Q&A: StuGov election commissioner discusses goals


Iowa State Daily

A “Vote Here” sign waves in the wind at the Ascension Lutheran Church where Ames residents cast their ballot for the 2016 election. 

Alex Connor

Bradlee Fair wanted to get re-involved in Student Government, to do so, she applied for a position she felt needed changing: the election commission. 

Fair, junior in aerospace engineering, hopes to be more proactive in her enforcement of the election and also find ways to better encourage students to vote. 

To learn more about the commission, the Daily held a Q&A with Fair on her responsibilities. 

Do you mind telling me about the election commission?

Very broadly, the election commission is set up to oversee all Student Government elections. We’re here to help students who want to run, maybe don’t know how. But also to see that the election campaigns are being run fairly and following the rules. And then, encouraging students to be active participants — whether they are on a campaign or just voting. 

What are some of your responsibilities as the election commissioner?

I’m a non-voting member so when it comes to the election code and basically the election rules, in general, I just facilitate the discussion for the commission to decide on those rules. When we hit the actual election, it will be my job to address concerns of the campaigns and oversee all the rules and consequences to follow. Then, my favorite part will be announcing the winner. 

What made you want to apply for the position?

In part, I really wanted to just be in Student Government again. Another part was that I saw how the elections were ran last year; I wasn’t particularly pleased with it. I’d like to see a more positive energy brought back to the campaigns and really represent Student Government well at maybe not such a hostile level. [I’d really like] to showcase what Student Government can do and to get more people involved.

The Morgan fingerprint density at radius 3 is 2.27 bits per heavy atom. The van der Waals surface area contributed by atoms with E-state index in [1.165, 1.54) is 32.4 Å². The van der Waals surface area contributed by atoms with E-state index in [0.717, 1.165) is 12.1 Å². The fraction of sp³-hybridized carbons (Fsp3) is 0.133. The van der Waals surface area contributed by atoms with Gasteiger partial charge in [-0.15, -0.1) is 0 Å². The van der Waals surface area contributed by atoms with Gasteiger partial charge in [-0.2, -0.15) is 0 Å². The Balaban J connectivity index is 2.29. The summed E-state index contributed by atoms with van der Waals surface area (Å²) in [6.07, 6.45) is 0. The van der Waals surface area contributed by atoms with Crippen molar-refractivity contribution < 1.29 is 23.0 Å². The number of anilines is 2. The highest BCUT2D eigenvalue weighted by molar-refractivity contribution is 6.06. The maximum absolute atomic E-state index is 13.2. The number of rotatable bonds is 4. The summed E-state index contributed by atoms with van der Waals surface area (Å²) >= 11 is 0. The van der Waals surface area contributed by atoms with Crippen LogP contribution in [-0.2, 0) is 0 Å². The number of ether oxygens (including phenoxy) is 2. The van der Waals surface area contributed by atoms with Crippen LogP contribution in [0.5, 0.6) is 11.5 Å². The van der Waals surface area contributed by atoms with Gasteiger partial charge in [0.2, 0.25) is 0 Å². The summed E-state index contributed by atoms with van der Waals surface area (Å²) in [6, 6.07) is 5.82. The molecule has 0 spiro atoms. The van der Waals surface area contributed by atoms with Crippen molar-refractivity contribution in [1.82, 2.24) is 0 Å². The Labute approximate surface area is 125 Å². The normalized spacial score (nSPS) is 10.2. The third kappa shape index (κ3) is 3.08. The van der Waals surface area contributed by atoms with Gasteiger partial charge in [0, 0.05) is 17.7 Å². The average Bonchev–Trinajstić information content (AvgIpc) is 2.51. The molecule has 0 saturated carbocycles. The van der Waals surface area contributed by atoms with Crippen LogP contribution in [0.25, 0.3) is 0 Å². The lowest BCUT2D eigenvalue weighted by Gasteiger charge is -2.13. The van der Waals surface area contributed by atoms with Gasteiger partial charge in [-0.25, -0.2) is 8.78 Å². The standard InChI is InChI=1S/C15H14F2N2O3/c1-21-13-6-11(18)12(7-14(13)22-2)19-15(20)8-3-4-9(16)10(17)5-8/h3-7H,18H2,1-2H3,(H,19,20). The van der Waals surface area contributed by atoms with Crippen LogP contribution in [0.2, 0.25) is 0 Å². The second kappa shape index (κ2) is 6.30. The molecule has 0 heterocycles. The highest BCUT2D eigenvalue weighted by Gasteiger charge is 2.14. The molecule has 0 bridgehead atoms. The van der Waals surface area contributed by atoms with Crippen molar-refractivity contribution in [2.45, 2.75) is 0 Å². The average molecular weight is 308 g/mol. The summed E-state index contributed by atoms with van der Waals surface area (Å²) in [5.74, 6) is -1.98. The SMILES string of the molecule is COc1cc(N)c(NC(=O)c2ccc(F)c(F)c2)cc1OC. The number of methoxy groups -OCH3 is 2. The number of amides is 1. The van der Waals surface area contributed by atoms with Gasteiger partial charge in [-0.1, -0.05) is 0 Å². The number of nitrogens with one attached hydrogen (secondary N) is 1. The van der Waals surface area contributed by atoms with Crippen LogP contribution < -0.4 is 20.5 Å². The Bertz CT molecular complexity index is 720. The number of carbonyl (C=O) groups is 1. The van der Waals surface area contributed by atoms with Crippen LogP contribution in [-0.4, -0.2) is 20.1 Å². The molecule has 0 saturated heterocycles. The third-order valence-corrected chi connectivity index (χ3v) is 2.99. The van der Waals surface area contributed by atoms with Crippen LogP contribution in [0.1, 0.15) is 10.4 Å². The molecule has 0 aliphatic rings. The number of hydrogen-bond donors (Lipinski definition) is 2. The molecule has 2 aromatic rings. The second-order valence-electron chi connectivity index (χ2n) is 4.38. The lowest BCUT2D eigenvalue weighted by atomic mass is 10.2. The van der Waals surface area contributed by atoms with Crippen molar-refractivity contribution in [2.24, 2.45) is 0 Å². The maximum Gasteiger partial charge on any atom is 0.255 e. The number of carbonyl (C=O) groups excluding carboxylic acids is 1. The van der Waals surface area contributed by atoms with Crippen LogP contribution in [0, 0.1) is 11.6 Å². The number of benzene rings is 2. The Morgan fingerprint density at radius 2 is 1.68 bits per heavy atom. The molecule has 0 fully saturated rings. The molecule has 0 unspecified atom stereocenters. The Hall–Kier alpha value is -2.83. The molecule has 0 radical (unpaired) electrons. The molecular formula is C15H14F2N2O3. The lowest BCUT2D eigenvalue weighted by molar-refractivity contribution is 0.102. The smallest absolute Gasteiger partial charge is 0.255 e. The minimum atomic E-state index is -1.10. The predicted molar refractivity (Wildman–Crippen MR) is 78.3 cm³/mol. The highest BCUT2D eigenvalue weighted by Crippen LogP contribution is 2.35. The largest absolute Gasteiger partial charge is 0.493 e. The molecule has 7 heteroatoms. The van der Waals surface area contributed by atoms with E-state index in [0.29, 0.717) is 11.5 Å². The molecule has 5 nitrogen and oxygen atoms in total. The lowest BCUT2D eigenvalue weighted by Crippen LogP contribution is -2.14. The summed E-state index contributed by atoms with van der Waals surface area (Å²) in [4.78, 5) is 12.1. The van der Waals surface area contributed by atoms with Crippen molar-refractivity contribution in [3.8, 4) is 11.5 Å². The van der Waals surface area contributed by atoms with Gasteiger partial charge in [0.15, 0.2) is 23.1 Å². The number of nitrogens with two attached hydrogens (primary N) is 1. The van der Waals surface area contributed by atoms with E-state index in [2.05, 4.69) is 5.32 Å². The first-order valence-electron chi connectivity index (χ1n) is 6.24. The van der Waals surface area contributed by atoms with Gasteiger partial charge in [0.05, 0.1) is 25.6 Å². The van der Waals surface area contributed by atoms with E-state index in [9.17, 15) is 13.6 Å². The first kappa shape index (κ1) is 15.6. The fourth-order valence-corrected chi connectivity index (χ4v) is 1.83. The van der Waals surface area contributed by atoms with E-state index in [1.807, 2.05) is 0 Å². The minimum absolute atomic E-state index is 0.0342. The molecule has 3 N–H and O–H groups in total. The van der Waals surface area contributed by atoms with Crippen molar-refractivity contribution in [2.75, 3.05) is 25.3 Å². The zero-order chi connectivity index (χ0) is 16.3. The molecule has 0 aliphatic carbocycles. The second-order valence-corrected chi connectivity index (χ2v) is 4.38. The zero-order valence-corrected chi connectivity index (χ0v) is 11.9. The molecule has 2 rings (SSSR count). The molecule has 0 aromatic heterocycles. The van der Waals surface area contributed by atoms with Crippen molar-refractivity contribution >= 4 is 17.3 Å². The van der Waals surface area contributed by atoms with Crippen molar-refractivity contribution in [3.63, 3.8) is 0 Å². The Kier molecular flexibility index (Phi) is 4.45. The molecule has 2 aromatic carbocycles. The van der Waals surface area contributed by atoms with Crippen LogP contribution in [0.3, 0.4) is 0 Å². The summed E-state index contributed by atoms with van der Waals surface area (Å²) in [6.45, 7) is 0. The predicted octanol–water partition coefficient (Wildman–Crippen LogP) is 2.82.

What are your goals this year to increase turnout and make it a more positive thing? What are your initiatives planned?

For starters, we’re going to have actual polling locations this year. Granted, it will just be a computer set up, but students can right off the bat get into their email and then voting for it… We’ll be at the Memorial Union, the library and possibly a couple other locations really encouraging them. It only takes them five minutes, but the change could be drastic. 

We’re going to sit down with the campaign slates this year and remind them of our Principles of Community and basically say they can choose to run it how they want to run it, but they still need to understand they are representing Student Government and should really put out the best version of themselves. 

A lot of the issues [with the election] last year regarded enforcement when it came to the campaigns — do you have anything to prevent that?

Part of the issues with the enforcement last year was that the laws that say what to do were super vague. Everything was up to the discretion of the commission. This year we’ve gone over the election code and we’ve just basically taken all of that out. Now, when there is a violation there is a step one, step two and a step three.  

How many people do you have on the election commission right now? 

Currently, we have three voting members of 12 available seats. So, there are nine openings. 

What does it look like to serve on the commission? Expectations?

The election commission meets every other Monday from 6:30 p.m. to 8 p.m. There is no Student Government experience needed, actually it is better if you come in with a clean slate. Basically, all we ask is that you actively want to make a change in the election and you want to be involved and give your input. It’s not a super intense position.  

For those interested in the election commission, email Fair at [email protected].